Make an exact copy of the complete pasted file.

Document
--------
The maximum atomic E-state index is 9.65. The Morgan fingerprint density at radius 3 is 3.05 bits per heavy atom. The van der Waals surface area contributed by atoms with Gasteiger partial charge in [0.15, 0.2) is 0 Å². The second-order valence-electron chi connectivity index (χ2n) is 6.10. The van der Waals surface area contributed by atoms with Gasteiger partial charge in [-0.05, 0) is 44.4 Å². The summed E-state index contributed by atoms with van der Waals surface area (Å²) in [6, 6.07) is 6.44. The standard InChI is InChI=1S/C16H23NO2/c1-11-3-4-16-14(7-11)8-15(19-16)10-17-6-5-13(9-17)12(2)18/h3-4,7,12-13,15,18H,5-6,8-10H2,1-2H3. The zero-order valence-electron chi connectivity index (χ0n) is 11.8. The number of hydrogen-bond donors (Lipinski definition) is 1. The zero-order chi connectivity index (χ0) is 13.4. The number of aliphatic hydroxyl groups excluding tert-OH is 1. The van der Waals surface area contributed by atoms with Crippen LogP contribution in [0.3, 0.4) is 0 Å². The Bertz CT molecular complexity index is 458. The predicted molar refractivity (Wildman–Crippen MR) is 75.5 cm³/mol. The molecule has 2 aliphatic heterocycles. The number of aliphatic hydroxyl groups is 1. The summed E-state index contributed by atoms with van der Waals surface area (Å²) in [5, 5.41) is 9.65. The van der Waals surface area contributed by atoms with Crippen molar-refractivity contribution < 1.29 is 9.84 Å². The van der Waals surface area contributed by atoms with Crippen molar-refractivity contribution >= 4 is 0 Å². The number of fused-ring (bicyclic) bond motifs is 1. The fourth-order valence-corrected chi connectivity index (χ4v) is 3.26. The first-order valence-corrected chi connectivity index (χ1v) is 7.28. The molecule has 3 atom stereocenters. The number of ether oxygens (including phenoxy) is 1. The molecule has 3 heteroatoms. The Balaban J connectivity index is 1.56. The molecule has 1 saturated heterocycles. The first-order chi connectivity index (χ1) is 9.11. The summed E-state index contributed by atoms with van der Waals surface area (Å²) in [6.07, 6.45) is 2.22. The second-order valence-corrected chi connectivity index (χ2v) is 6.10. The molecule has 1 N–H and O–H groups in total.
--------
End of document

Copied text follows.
The maximum atomic E-state index is 9.65. The Morgan fingerprint density at radius 3 is 3.05 bits per heavy atom. The van der Waals surface area contributed by atoms with Gasteiger partial charge in [0.15, 0.2) is 0 Å². The second-order valence-electron chi connectivity index (χ2n) is 6.10. The van der Waals surface area contributed by atoms with Gasteiger partial charge in [-0.05, 0) is 44.4 Å². The summed E-state index contributed by atoms with van der Waals surface area (Å²) in [6, 6.07) is 6.44. The standard InChI is InChI=1S/C16H23NO2/c1-11-3-4-16-14(7-11)8-15(19-16)10-17-6-5-13(9-17)12(2)18/h3-4,7,12-13,15,18H,5-6,8-10H2,1-2H3. The zero-order valence-electron chi connectivity index (χ0n) is 11.8. The number of hydrogen-bond donors (Lipinski definition) is 1. The zero-order chi connectivity index (χ0) is 13.4. The number of aliphatic hydroxyl groups excluding tert-OH is 1. The van der Waals surface area contributed by atoms with Crippen LogP contribution in [0.3, 0.4) is 0 Å². The Bertz CT molecular complexity index is 458. The predicted molar refractivity (Wildman–Crippen MR) is 75.5 cm³/mol. The molecule has 2 aliphatic heterocycles. The number of aliphatic hydroxyl groups is 1. The summed E-state index contributed by atoms with van der Waals surface area (Å²) in [5, 5.41) is 9.65. The van der Waals surface area contributed by atoms with Crippen molar-refractivity contribution < 1.29 is 9.84 Å². The van der Waals surface area contributed by atoms with Crippen molar-refractivity contribution >= 4 is 0 Å². The number of fused-ring (bicyclic) bond motifs is 1. The fourth-order valence-corrected chi connectivity index (χ4v) is 3.26. The first-order valence-corrected chi connectivity index (χ1v) is 7.28. The molecule has 3 atom stereocenters. The number of ether oxygens (including phenoxy) is 1. The molecule has 3 heteroatoms. The Balaban J connectivity index is 1.56. The molecule has 1 saturated heterocycles. The first-order chi connectivity index (χ1) is 9.11. The summed E-state index contributed by atoms with van der Waals surface area (Å²) in [6.07, 6.45) is 2.22. The second-order valence-corrected chi connectivity index (χ2v) is 6.10. The molecule has 1 N–H and O–H groups in total.